Kampala- A new report by an American-funded research project says more than 1,000 people have been killed by the Allied Democratic Forces (ADF) in the Beni area in eastern DR Congo since 2014.
Congo Research Group says of the 1,000 deaths, 315 of the killings took place between June and September 2018, a figure that is far more than in any other part of the volatile eastern DR Congo during the same period.
The research funded by the American Bridegway Foundation also gives a detailed account of how the rebel group recruits, trains and exposes role played by the women and children and the group’s increased hostility against local communities in DR Congo.
“Beni territory in the eastern Democratic Republic of the Congo has suffered from some of the most brutal violence in the country’s recent history,” the report says.
The report is based on the videos released by the ADF, interviews with former combatants and members of the Congolese and Ugandan security services, and publicly available information. Between 2016 and 2017, ADF posted 35 videos on Telegram, Facebook and Youtube.
“The videos depict a variety of scenes, including the aftermath of ADF attacks and propaganda messages tailored for recruitment, soccer games and martial arts demonstrations, the indoctrination of children, and surgery of wounded combatants,” the report states.
The eldest son of Jamil Mukulu, the former ADF boss and one of the wives of the current boss, Musa Baluku were identified in the videos by the former combatants interviewed by the Congo Research Group. Lack of prominent defections, its strict internal discipline and lack of public communications, has made it difficult to understand the ADF’s motives, base of support and internal structure, the report says.
It is not clear whether the rebel group has links with international jihadist groups but it’s been making attempts to align itself as one.
According to the report, ADF is calling itself Madina at Tauheed Wau Mujahedeen (MTM), which translates as “The city of monotheism and holy warriors”, presenting a flag similar to that used by Al-Shabaab, Al-Qaeda, Islamic State in Iraq and Syria (ISIS), and Boko Haram in West Africa in an attempt to be on the same footing.
On Monday, the Internal Security Organisation issued a terror alert, warning that ISIS, an Afghani Rashidi Abdul Tawab and a woman who are ISIS members, were planning to enter Uganda and carry out a terrorist attack.
Quoting the UN figures, the Congo Research Group puts the number of the fighters between 400 and 450 including women and children but last year the Uganda People’s Defence Forces put the number at 1,000.
“By 2016, defectors reported that there were 200-300 ADF members, including civilians, in its Madina camp alone, and in mid-2018, the United Nations estimated their total strength at around 400 to 450, including women and children, while defectors have placed it considerably higher,” the report says.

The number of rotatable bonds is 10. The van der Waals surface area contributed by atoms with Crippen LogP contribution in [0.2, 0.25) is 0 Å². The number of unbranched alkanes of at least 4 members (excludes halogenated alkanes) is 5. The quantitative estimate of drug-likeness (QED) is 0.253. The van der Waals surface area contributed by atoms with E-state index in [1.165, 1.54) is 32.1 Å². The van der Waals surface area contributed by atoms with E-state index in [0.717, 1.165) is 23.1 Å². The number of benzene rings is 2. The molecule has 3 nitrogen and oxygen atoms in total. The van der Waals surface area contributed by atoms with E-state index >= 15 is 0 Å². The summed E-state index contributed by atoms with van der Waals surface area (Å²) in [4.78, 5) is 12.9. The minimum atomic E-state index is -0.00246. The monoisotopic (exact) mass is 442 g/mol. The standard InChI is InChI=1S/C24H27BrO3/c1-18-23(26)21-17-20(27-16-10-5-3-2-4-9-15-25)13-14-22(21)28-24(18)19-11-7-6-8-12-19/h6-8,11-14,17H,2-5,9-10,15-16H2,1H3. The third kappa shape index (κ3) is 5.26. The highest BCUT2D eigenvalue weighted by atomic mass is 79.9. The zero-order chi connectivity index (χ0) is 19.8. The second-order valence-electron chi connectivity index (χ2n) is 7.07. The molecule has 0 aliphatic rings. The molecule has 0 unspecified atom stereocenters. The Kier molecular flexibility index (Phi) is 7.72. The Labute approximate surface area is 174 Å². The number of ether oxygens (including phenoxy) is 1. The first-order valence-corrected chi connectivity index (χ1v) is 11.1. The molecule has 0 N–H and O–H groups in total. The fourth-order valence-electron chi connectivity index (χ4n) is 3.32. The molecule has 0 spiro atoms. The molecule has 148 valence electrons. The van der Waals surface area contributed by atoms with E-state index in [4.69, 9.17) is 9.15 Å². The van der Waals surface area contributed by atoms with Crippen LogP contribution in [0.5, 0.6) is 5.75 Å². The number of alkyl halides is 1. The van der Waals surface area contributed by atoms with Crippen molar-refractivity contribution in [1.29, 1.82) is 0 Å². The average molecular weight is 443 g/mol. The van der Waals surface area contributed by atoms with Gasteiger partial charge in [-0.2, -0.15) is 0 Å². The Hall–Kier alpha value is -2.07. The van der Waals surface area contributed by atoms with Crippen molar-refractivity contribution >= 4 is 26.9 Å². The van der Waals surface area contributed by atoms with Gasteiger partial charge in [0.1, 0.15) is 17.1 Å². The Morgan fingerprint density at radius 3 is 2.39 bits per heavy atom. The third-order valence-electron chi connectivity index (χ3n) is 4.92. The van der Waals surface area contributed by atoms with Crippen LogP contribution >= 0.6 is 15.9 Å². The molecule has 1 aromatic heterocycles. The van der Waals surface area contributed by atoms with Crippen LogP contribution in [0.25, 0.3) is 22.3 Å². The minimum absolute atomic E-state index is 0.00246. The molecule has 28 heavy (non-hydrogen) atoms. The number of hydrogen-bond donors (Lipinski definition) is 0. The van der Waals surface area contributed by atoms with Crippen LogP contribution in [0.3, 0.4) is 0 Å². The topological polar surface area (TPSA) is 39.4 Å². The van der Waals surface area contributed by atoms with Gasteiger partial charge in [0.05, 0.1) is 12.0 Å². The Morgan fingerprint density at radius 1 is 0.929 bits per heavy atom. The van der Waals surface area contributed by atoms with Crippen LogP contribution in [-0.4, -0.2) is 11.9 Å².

The report also quotes a Ugandan official whose claims tally with those of an unnamed US official that the arrested Kenyan national and an ISIS financial facilitator called Waleed Ahmed Zein was in touch with ADF.
“Sources close to the US government also confirmed that Zein had sent money to the ADF. It is, however, unclear how closely the ADF is currently in touch with those networks, and how much money or other material support has actually arrived via these channels,” the report states.
In 2014, the UN investigators also discovered that about $14,970 was sent to the ADF agents in the eastern Congo through Western Union from United Kingdom.
Life among the ADF is deeply patriarchal, and many of the ADF combatants are married to multiple women.
“While women are reportedly allowed to turn down requests of marriage – all of which must pass through the camp leadership – they can only do so several times and say that they felt forced to marry men,” the report says.
Women also serve in a wide variety of functions with the ADF, as guards, cooks, teachers, and nurses.
“There are few women in the military leadership, although the wives of ADF commanders have positions of authority within the camps, and some combatants say a woman named ‘Maman Sarah’ is in-charge of policing women in the group,” it adds.
The ADF command structure has remained the same even after the arrest of Mr Mukulu.
“Since the arrest of Jamil Mukulu in April 2015 the group has been led by Musa Seka Baluku. The command structure is remarkably similar to how it was described to UN investigators in 2014. Hood Lukwago remains army commander, and almost all of the senior officers named by a defector in 2018 with close knowledge of the senior command, and corroborated by Ugandan intelligence officers, were listed four year ago as senior ADF leaders, although they have been shuffled between positions,” the report says.
The ADF has two groups, one is operating in southern Beni territory, in the flood plain of the Semuliki River around Mwalika and the other is in the East of Beni-Eringeti.
“According to several ex-combatants, the Mwalika camp is the transit point for new recruits and is an important relay point for supplies coming from Uganda and local markets there”, the report says, adding: “Few of the killings of civilians since 2014 have taken place in this southern sector, suggesting that the ADF is intent on keeping a low profile here and maintaining good relations with local communities,” the report says.